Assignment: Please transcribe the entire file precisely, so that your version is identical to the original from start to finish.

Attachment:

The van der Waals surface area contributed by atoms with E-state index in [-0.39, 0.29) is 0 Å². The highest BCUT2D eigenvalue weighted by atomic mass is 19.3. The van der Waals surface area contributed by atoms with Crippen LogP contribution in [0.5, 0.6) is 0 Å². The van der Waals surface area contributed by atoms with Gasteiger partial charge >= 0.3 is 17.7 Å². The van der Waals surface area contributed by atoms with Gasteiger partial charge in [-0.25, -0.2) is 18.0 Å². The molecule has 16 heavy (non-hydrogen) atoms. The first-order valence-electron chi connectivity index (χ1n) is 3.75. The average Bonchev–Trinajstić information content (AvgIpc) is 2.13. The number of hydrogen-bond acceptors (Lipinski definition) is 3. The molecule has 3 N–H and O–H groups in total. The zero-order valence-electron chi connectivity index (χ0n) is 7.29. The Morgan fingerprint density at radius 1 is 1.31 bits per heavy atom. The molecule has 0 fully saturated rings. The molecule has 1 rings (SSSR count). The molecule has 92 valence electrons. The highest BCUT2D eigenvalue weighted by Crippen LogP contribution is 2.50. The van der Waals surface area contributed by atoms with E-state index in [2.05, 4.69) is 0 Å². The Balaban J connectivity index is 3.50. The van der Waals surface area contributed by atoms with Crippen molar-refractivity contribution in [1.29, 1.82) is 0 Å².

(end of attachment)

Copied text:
The van der Waals surface area contributed by atoms with E-state index in [-0.39, 0.29) is 0 Å². The highest BCUT2D eigenvalue weighted by atomic mass is 19.3. The van der Waals surface area contributed by atoms with Crippen LogP contribution in [0.5, 0.6) is 0 Å². The van der Waals surface area contributed by atoms with Gasteiger partial charge >= 0.3 is 17.7 Å². The van der Waals surface area contributed by atoms with Gasteiger partial charge in [-0.25, -0.2) is 18.0 Å². The molecule has 16 heavy (non-hydrogen) atoms. The first-order valence-electron chi connectivity index (χ1n) is 3.75. The average Bonchev–Trinajstić information content (AvgIpc) is 2.13. The number of hydrogen-bond acceptors (Lipinski definition) is 3. The molecule has 3 N–H and O–H groups in total. The zero-order valence-electron chi connectivity index (χ0n) is 7.29. The Morgan fingerprint density at radius 1 is 1.31 bits per heavy atom. The molecule has 0 fully saturated rings. The molecule has 1 rings (SSSR count). The molecule has 92 valence electrons. The highest BCUT2D eigenvalue weighted by Crippen LogP contribution is 2.50. The van der Waals surface area contributed by atoms with E-state index in [2.05, 4.69) is 0 Å². The Balaban J connectivity index is 3.50. The van der Waals surface area contributed by atoms with Crippen molar-refractivity contribution in [1.29, 1.82) is 0 Å².